If you have pre-diabetes or diabetes–or have a loved one who does–you know that there are a lot of confusing rumors and opinions around eating.
When a family member of mine was recently told by a doctor that her blood sugar was high, she did some online research and came to me with questions: Was it true she should give up bananas? Were carrots full of sugar? And could cinnamon really cure for diabetes? (Answers: no, no, and no).
I was used to hearing this kind of misinformation. Early in my career as a dietitian, I counseled patients with diabetes and heard everything from “Clear sodas like Sprite are better for you than colas” to “Bread doesn’t have any carbs if you toast it” (needless to say, both are false!).SLIDESHOW
If you have pre-diabetes or diabetes–or have a loved one who does–you know that there are a lot of confusing rumors and opinions around eating. I reached out to my dietitian colleagues who work in diabetes to share the biggest myths and misconceptions they hear, so I can help clear up some of the confusion for you.
Myth: “Sugar-free foods don’t raise blood sugar.”
When reading nutrition labels, many people only look at the amount of sugar a product contains. But it’s actually the amount of total carbohydrate that affects your blood sugar. For example, one popular sugar-free chocolate chip cookie has zero grams of sugar but 20 grams of carbohydrates–which means it will still impact your blood sugar.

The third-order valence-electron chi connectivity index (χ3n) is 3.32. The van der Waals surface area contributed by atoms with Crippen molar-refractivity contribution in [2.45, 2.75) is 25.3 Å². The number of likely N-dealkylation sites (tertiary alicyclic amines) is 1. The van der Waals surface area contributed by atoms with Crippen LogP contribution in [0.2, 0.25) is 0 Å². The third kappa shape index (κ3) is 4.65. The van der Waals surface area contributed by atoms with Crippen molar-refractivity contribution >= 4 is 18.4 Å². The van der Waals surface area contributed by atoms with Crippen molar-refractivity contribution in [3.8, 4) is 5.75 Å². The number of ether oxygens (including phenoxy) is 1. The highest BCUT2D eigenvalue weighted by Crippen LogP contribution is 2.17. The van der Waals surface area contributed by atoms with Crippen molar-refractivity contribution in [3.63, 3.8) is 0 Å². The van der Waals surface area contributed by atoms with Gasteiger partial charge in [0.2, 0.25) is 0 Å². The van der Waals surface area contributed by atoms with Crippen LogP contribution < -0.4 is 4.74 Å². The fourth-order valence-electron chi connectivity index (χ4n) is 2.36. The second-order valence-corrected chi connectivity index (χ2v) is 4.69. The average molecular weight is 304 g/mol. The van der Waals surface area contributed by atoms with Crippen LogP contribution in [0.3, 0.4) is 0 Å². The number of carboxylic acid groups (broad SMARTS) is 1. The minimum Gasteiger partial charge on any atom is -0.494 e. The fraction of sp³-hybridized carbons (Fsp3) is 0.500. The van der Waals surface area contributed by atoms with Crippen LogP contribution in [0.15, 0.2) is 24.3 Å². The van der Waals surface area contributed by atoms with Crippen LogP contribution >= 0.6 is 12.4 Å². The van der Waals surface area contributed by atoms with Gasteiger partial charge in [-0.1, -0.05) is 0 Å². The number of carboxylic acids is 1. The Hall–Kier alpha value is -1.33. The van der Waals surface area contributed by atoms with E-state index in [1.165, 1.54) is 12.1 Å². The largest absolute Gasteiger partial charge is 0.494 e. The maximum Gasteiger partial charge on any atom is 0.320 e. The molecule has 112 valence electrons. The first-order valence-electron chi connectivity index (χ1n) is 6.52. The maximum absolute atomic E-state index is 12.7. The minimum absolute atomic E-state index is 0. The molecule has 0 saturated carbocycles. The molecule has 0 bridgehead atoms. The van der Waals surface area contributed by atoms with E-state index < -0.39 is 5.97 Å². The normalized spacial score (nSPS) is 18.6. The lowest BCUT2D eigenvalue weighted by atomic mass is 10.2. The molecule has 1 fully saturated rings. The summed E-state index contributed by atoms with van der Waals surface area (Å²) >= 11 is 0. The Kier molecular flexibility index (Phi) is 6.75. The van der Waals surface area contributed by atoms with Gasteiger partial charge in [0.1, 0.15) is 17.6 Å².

Myth: “I can’t eat white potatoes, only sweet potatoes.”
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They may be different colors and offer different nutrition perks (white potatoes have loads of vitamin C, sweet potatoes are full of vitamin A–and here are more reasons to eat potatoes), but both varieties contain about 24 grams of carbohydrates per cup.
Myth: “Honey is better than table sugar.”
It’s fine to have a flavor preference, but both of these are considered added sugars, and both have roughly the same grams of sugar and carbohydrates per teaspoon (honey actually has slightly more). One possible advantage of honey: It’s sweeter than white sugar, so you might be able to use a bit less of it. Here are a few more sugar myths.
Myth: “Gluten-free products have no carbs.”
Gluten-free foods are designed for people who can’t properly digest the protein gluten, found in wheat, barley, and rye. But that doesn’t mean those foods are carb-free. Gluten-free products like breads and crackers simply use different kinds of starches like potato or rice, so they may have just as many (or even more) carbs that their counterparts.
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Myth: “You shouldn’t eat anything white.”
This was meant as a catch-all warning against breads, pastas, and rice (though this advice also discounts foods like cauliflower and onions, which doesn’t make any sense!). But you don’t have to ditch breads and pastas completely–just watch your portions. Ditto for darker-colored, whole grain versions like brown rice or whole wheat bread.
Myth: “Fruit is full of sugar.”
It’s true that fruit contains a natural form of sugar called fructose that affects blood sugar. So you may need to be mindful of your portions around fruit, like opting for a small banana instead of a large one. But fruit is also loaded with fiber, vitamins, minerals, and disease-fighting compounds, so please don’t nix it from your diet.
What other myths have you heard? Please leave your comment below. Thanks!
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